One of the best parts of being in the swimming pool and spa industry is knowing that you’re selling fun and family togetherness—an investment that will create lasting memories and ongoing bonding.
But there’s a tragic side to pool and spa ownership that pros need to address: the risk of drowning. In fact, drowning is the leading cause of unintentional injury related death for children ages 1-4. Drowning remains in the top five causes of unintentional injury related death from birth to 54 years old, according to the National Drowning Prevention Alliance.
“Drowning prevention should be top of mind for everyone in the pool and hot tub industry. We have a commitment to not just manufacture, build or service pools and hot tubs, but to educate the public on using them safely. We can all play a role in preventing drownings and saving lives,” said Sabeena Hickman, who is both CEO of PHTA and a board member of NDPA.
NDPA offers numerous resources to help pros educate homeowners including handouts and brochures as does PHTA, which works closely with NDPA.
While many pros are aware of the risks and doing their best to educate consumers, the recent surge in demand has created a new market of uneducated pool and spa owners. That’s because many new additions have been built by upstarts that don’t have a pool and spa background, said Dan Lenz, vice president of All Seasons Pools, Spas and Outdoor Living, who’s been in the industry more than three decades.
“There are a lot of people out there who don’t know what they don’t know,” he said. “And that’s a big problem because they’re putting people in harm’s way.”
NDPA and other groups say that preventing drowning comes down to these five keys:
- Barriers and alarms.
- Water competency.
- Life jackets.
- Layers of protection.
Those basics are great, said Lenz, but he added pool and spa pros can help homeowners even more with these additional drowning prevention and water safety steps:
1. Bonding. Make sure the deck is electrically bonded to the pool. Too often, pool builders leave decks up to homeowners. Lenz said that leads to decks that aren’t electrically bonded to the pool, which can cause electrocution.
“Too often our industry puts the homeowner in charge of being the general contractor,” he said. “They don’t have any idea that there’s potential for people getting electrocuted if the deck isn’t bonded properly.”
For elements that are subcontracted and relate to safety, such as fencing, Lenz makes sure to provide homeowners with information about the necessary safety measures. “A lot of pool builders don’t do that part of things,” he said. “We need to make sure we as pool professionals are educating homeowners about safety.”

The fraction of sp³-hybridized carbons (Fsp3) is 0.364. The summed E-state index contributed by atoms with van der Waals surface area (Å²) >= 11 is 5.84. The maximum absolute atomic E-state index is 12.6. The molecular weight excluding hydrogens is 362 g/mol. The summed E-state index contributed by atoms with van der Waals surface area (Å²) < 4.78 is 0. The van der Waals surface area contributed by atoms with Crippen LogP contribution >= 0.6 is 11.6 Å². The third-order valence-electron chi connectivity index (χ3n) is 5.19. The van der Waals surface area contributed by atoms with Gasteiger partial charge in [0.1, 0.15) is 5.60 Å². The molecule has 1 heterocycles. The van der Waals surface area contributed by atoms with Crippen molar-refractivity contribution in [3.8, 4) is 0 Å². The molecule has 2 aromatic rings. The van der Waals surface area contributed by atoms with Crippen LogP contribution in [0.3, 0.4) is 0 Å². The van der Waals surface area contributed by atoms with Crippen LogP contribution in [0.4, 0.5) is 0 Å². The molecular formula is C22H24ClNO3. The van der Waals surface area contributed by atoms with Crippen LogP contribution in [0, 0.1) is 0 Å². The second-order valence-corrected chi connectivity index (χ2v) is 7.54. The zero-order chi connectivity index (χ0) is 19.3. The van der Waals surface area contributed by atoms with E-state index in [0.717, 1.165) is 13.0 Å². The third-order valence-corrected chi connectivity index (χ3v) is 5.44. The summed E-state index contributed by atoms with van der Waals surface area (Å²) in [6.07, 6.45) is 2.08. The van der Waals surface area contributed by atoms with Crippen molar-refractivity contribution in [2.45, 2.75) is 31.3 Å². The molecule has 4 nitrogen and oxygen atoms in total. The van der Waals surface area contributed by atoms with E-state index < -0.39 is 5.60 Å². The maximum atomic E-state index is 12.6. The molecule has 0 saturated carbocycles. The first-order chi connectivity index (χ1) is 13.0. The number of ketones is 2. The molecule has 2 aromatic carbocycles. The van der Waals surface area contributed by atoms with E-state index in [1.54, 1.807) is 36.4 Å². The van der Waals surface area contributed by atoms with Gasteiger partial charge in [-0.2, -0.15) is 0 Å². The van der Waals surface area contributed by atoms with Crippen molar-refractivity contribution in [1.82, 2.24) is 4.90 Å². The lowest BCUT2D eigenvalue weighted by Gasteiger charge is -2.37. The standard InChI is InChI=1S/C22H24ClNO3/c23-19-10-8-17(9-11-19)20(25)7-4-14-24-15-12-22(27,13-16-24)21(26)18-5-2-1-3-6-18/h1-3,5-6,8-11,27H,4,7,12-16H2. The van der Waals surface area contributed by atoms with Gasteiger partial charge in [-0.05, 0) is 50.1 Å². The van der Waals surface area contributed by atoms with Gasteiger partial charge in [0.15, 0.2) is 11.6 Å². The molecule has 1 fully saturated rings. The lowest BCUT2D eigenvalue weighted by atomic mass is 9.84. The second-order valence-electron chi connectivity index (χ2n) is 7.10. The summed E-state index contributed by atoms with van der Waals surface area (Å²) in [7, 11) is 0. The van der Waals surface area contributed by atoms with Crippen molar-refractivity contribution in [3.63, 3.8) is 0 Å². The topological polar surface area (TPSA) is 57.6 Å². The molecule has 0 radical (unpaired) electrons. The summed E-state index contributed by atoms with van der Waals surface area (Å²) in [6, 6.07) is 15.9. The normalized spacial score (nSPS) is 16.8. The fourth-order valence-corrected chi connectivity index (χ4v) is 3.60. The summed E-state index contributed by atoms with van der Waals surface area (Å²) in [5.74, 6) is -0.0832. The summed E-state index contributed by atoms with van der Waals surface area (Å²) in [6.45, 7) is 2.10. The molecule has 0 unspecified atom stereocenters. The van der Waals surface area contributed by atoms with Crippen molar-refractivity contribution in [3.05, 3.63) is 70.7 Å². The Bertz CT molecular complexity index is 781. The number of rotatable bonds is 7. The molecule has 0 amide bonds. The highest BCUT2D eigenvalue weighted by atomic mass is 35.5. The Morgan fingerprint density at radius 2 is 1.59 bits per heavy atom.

2. Diving boards. Before adding a diving board, ensure the pool is properly designed for it. Lenz said he’s seen this mistake especially with fiberglass pools. But any pool that isn’t built with a proper diving well is a potentially life-threatening and debilitating hazard waiting to happen.
“I see pools with just 6 feet of water that should never have a diving board on them,” Lenz said.
PHTA provides the building standards for pools with diving boards and manufacturers also provide clear instructions for the proper placement of boards including which types of pools they are appropriate for.
3. Properly sized circulation systems. With pumps and filters and other elements of circulation systems difficult to find, Lenz said some builders are installing circulation systems that aren’t properly sized for the pool. Not only do improperly sized systems waste energy, but they also lead to poor water quality. Worse, such systems can create suction entrapment hazards—even if the proper VGBA drain cover is installed.
Again, PHTA provides a plethora of resources on this subject including the proper specs and sizing for circulation systems along with the necessary drain covers to meet VGBA standards.
4. Smart motion sensors. Locks and alarms on gates and doors that allow access to the pool area are vital layers of protection. One of the newest additions to those layers is combining cameras such as Ring and smart devices. Manufacturers offer pool- and spa-specific options, but the systems can also be installed by homeowners.
“You can identify where in the field of view you want to detect motion,” explained Lenz. “Then you can have that motion trigger an app, or an action such as ‘Tell my Alexa (voice service) to say something or turn on a light.’ It’s a neat layer of security.”